Sir Vidiadhar Surajprasad Naipaul (born August 17, 1932), better known as V.
S. Naipaul, is a British novelist of Hindu heritage and East Indian ethnicity from Chaguanas, Trinidad and Tobago in the Caribbean, which was then a British colony. He was awarded the Nobel Prize for Literature in 2001 and was also knighted by Queen Elizabeth II. He is married to Lady Nadira. A scion of the politically powerful Capildeo family, Sir Vidia is the son, older brother and uncle of published authors (Seepersad Naipaul, Shiva Naipaul and Neil Bissoondath respectively).
Both his fiction and his travel writing have been criticised for their unsympathetic portrayal of the third world. Most notably, Edward Said has argued that he "allowed himself quite consciously to be turned into a witness for the Western prosecution", promoting "colonial mythologies about wogs and darkies" (p. 53). However, his works are considered plausible, even by many in the third world - and have become required reading in some schools within the third world. His later works are also considerably less harsh than his earlier ones.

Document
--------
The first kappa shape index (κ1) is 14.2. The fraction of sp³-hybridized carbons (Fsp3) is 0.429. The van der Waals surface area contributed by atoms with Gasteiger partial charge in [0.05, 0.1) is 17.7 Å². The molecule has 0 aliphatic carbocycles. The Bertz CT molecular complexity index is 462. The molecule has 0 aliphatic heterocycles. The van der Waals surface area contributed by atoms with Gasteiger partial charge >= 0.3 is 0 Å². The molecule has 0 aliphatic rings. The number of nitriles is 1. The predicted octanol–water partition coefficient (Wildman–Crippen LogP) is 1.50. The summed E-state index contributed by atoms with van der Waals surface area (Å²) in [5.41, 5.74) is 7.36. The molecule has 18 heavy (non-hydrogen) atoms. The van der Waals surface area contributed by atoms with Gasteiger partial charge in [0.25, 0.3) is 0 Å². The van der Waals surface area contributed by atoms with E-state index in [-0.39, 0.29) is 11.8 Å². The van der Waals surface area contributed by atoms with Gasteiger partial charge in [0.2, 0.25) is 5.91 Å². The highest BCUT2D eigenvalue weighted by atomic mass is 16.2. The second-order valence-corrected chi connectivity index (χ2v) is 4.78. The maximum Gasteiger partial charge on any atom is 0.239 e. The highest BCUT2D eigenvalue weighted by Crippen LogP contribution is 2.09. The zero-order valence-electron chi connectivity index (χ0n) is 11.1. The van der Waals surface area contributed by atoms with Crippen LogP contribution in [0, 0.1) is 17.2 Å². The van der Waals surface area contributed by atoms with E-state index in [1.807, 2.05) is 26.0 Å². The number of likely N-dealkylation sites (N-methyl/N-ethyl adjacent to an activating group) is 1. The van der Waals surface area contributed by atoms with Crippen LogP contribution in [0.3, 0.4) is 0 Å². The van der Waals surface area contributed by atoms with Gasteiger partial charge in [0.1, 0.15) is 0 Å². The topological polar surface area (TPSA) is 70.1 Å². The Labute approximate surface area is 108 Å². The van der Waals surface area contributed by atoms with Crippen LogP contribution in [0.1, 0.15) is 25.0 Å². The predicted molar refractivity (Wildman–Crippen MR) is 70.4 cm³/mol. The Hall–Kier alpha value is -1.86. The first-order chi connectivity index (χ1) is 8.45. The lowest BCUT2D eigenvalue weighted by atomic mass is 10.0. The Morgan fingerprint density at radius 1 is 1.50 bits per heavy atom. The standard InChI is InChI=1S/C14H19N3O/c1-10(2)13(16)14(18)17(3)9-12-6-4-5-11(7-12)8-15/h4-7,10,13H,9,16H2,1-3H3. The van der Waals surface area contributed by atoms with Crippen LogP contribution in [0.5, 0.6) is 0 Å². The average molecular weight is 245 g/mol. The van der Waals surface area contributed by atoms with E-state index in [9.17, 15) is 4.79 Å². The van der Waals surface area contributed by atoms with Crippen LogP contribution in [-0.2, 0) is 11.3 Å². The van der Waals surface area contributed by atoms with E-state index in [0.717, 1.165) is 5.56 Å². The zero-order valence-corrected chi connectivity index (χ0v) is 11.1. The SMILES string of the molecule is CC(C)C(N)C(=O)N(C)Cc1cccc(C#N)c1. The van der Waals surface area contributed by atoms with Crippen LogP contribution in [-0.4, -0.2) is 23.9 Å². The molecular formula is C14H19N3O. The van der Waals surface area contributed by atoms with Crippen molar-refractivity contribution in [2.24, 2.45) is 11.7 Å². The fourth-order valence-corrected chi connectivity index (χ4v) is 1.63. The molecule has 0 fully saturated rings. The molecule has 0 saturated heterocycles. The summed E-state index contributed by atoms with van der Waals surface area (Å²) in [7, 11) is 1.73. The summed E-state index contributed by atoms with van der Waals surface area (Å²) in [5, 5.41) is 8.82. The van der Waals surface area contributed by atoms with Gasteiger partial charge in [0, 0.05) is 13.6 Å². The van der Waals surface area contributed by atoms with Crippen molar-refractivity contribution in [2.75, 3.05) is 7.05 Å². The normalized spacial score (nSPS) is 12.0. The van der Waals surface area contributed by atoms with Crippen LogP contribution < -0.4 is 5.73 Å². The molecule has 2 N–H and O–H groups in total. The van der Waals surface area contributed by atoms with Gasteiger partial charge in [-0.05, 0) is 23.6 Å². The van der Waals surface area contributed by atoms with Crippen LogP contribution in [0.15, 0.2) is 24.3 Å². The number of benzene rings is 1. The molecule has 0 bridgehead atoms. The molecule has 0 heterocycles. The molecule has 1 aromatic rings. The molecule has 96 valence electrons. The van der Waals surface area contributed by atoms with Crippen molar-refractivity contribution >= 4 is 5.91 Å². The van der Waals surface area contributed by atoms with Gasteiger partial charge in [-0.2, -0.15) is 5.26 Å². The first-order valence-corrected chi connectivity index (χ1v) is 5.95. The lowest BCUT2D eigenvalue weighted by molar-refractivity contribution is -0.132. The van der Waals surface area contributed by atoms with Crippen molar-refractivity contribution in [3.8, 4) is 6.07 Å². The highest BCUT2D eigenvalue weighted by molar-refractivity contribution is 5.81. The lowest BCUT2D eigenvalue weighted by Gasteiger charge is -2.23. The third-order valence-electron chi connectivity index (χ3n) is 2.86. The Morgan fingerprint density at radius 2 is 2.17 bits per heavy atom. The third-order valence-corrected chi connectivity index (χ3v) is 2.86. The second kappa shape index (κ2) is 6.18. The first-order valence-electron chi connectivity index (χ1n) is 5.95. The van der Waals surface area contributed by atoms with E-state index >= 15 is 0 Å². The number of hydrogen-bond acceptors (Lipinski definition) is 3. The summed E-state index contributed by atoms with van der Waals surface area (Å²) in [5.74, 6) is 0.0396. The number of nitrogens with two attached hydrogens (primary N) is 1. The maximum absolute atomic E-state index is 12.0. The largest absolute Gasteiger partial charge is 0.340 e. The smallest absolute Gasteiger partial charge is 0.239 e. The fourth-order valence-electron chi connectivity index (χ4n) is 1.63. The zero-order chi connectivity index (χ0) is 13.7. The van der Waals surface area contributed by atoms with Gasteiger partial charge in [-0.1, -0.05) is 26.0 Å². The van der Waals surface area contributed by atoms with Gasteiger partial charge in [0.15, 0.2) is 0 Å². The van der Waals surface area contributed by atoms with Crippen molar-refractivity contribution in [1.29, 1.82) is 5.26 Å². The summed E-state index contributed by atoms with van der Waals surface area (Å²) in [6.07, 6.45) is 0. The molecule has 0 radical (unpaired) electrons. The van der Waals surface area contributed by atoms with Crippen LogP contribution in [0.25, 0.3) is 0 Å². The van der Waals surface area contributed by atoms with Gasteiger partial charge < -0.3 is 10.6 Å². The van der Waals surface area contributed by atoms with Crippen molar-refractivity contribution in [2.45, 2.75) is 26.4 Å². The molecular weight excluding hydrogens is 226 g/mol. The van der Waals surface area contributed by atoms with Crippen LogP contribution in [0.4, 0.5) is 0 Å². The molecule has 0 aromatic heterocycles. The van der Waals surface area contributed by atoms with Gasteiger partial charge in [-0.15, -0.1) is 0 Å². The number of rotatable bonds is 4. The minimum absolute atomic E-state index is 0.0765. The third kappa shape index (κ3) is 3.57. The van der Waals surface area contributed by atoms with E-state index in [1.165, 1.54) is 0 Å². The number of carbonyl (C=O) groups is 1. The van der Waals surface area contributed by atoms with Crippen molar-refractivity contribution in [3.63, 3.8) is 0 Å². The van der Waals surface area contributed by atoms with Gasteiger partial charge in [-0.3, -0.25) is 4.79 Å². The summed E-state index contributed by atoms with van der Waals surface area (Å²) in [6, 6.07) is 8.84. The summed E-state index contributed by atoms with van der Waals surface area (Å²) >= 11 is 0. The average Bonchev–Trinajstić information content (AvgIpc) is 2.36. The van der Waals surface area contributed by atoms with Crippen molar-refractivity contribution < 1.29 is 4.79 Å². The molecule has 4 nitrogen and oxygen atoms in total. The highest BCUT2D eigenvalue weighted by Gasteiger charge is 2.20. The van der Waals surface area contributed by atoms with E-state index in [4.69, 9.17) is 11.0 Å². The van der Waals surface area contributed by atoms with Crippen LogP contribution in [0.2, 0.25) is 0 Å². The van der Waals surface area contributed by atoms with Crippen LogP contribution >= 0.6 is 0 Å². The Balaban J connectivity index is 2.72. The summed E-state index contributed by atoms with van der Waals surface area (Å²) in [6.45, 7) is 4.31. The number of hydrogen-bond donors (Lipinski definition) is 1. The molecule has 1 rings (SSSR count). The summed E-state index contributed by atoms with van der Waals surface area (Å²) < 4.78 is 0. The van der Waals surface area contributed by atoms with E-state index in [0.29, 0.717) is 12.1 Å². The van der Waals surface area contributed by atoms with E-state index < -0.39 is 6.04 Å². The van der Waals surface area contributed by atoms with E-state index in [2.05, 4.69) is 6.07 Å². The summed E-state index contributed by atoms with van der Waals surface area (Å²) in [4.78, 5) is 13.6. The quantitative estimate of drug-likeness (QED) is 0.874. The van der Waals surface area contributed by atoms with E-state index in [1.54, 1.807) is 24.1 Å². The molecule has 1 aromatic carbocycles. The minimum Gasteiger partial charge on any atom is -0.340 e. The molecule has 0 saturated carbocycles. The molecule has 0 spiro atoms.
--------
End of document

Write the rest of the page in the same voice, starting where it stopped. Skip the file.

Naipaul's prominent support for Hindutva has also been controversial. He has been quoted describing the destruction of the Babri Mosque as a "creative passion", and the invasion of Babur in the 16th century as a "mortal wound". He views Vijayanagar, which fell in 1565, as the last bastion of native Hindu civilisation. William Dalrymple has argued that this is too simplistic, and that both Vijayanagar and the Mughal empire were hybrid civilisations, combining elements of both cultures